Using Story Points to Generate EV Metrics


Series on Earned Value and Agile

Eric Christoph, PMP, EVP
L-3 Communications STRATIS



Project managers who want or need to provide Earned Value (EV) metric data on their agile development project must determine how to generate earned value without incurring the planning and execution overhead typical to Earned Value Management (EVM) and which Agile was created to avoid. In order to do this, managers need to find common ground between the two methodologies and understand the strengths and weaknesses of each. This paper discusses the difference between the EVM and Agile approaches, and describes a method for generating EV metrics on an Agile project without sacrificing the advantages of Agile.

Since the publication of the Agile Manifesto in 2001 Agile has become an accepted and in some cases required approach within the IT industry, inspiring many “Agilistas” to question existing project management best practice as defined by organizations such as the Project Management Institute (PMI) and the US Federal Government. In response, PMI has recently developed the PMI Agile Certified Practitioner certification and the US Congress passed a law that directs the Secretary of Defense to develop a new acquisition process for IT systems. Some project managers in the federal space are even seeing contract requirements to use both approaches on the same project.

Earned Value Management vs. Agile

In the IT arena EVM and Agile are competing management approaches. The majority of EVM and Agile practitioners are familiar with only one or the other of these approaches, as the two are not often seen as natural complements. In addition, there are widespread misconceptions about both approaches and plenty of examples where each has been abused, misused, or otherwise made a scapegoat for poor management or engineering practice. Before discussing how to generate EV metrics for an Agile project it will be useful for many readers to review and compare the two in terms of how they support the management of the project.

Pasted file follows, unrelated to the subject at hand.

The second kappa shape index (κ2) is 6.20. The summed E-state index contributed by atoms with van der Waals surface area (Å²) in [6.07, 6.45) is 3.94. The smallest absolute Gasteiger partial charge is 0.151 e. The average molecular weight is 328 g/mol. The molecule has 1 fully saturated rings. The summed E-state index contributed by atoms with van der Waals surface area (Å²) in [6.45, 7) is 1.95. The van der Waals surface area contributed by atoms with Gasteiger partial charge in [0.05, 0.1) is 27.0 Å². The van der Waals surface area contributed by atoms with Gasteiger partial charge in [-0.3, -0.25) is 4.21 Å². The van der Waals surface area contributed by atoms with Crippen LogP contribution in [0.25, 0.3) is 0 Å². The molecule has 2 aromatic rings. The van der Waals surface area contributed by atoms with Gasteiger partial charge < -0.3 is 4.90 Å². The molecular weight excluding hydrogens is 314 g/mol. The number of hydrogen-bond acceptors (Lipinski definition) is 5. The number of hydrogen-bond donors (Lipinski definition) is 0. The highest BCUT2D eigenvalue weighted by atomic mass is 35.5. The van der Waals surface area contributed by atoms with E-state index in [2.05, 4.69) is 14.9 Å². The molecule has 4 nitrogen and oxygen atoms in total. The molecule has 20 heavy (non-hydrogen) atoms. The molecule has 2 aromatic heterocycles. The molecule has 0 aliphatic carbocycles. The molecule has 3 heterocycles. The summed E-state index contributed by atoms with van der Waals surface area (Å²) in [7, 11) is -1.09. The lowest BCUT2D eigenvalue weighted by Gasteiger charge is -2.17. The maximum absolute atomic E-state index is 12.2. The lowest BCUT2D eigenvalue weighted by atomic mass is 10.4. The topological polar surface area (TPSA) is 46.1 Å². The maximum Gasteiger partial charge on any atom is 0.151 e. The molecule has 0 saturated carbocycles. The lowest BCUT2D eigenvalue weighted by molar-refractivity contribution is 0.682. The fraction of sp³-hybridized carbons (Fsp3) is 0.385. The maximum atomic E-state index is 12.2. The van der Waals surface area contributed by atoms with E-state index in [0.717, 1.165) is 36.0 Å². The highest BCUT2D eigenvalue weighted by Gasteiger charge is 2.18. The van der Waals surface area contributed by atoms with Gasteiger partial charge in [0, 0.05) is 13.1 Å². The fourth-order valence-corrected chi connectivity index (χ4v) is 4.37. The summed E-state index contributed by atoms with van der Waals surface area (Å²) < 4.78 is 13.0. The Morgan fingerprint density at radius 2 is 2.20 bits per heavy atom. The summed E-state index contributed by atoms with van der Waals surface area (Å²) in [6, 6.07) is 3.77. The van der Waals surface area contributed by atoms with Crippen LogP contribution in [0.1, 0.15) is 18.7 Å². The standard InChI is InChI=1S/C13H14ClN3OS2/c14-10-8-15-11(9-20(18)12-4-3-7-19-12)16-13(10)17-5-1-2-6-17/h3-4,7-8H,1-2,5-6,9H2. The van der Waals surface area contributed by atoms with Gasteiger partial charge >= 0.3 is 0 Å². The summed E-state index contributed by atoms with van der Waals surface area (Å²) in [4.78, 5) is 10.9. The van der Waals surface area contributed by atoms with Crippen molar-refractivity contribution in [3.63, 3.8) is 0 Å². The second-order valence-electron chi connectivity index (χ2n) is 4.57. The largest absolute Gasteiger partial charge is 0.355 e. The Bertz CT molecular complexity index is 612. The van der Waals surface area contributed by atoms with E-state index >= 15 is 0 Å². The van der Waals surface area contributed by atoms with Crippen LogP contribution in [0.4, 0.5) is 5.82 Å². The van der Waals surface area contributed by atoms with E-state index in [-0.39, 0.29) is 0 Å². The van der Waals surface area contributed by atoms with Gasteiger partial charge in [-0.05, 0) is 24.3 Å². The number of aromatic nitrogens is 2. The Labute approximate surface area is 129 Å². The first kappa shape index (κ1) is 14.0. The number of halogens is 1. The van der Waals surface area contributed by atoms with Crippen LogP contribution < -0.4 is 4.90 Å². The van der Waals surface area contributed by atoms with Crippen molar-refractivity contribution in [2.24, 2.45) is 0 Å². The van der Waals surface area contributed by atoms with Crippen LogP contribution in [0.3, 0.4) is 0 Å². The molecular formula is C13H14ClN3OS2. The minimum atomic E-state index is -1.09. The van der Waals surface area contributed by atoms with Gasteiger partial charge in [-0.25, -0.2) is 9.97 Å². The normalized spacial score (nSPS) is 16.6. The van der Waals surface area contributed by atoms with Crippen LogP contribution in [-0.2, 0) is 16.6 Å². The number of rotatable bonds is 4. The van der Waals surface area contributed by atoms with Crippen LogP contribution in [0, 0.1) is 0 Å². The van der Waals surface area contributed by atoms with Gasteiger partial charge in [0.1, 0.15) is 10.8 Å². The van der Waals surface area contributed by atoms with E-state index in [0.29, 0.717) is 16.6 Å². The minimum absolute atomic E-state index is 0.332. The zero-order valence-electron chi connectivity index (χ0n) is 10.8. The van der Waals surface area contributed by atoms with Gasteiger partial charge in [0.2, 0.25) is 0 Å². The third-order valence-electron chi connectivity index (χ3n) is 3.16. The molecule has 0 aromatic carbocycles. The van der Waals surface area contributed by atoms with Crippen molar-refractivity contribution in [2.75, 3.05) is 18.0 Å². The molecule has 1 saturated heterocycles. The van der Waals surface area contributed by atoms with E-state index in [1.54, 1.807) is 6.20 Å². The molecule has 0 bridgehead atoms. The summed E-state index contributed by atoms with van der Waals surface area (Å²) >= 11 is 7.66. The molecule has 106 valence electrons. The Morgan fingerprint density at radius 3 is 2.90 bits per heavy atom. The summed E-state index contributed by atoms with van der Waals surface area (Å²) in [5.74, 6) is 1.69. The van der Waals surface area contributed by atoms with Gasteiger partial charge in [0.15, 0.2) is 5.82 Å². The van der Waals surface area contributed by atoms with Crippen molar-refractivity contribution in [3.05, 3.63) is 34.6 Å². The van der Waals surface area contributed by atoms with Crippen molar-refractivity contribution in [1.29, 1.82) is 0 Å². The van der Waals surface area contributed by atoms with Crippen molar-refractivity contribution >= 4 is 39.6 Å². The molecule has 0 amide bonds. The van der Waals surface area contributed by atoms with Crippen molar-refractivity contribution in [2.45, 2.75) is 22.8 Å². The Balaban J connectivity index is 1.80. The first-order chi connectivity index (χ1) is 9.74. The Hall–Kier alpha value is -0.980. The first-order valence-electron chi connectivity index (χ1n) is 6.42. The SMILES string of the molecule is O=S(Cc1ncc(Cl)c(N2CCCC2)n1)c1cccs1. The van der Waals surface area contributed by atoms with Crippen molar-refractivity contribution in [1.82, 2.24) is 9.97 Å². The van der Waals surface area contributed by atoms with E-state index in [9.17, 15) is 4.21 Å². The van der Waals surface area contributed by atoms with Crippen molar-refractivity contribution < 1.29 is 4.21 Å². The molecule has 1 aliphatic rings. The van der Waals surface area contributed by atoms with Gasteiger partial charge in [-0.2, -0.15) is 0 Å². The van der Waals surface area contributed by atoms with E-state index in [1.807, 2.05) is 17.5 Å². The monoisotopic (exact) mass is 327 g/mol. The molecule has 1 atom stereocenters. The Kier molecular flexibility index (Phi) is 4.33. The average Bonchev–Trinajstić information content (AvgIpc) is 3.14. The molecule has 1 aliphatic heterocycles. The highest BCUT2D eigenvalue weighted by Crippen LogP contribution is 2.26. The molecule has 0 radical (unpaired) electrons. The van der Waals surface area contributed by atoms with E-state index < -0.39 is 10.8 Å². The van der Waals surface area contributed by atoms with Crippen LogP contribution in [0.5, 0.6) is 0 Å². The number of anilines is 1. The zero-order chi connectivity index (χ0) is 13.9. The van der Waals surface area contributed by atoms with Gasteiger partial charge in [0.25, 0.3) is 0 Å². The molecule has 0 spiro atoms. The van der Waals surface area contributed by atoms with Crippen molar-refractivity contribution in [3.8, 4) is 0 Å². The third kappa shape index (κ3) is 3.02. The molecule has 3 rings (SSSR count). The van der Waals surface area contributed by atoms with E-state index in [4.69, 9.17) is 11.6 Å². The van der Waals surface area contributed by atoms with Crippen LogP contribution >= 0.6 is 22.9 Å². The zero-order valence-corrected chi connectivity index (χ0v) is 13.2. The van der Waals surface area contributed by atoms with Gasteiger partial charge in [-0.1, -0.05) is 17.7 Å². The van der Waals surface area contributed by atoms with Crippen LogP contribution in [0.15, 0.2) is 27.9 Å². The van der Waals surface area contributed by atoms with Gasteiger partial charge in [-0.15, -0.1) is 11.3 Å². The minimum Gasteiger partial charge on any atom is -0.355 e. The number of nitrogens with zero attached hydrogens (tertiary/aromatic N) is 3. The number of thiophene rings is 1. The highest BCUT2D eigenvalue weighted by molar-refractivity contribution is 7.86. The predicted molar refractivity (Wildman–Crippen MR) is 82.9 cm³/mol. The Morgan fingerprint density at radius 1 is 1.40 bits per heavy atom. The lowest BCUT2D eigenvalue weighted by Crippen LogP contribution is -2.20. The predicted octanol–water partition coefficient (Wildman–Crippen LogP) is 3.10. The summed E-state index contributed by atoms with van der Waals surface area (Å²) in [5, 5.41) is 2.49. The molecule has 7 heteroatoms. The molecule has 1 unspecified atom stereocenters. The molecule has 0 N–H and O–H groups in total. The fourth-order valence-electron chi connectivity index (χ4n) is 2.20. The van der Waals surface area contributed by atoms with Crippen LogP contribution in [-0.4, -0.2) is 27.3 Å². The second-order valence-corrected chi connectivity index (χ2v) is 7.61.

Earned Value Management 101

Earned Value Management (EVM) is an approach that compares the cost and time that was planned for completing a project with the cost and time actually spent. The key assumption in the approach is that the project manager is able to define what it means to be “complete”. Defining project completion starts with the creation of a work breakdown structure (WBS) as shown in Figure 1:


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Editor’s note: The College of Performance Management (CPM) published a Compendium of articles on Earned Value and Agile based program management in The Measureable News in late 2014. The articles are now being republished in the PM World Journal, as agreed with CPM and the authors. For information about CPM, visit their website at https://www.mycpm.org/


About the Author


pmwj35-Jun2015-Christoph-PHOTOEric Christoph, PMP, EVP

L3 Communications


Eric Christoph
, PMP, EVP has a keen interest in the design and implementation of program control systems for organizations of all types, and is a member of several related industry and government working groups, including the PMI Standards Consensus Body and the NDIA Program Management Systems Committee, where he served as L-3 Communications representative and at-large board member. Eric’s current efforts are focused on developing management information systems for large IT providers that are capable of supporting both project and service management functions. He can be reached at [email protected].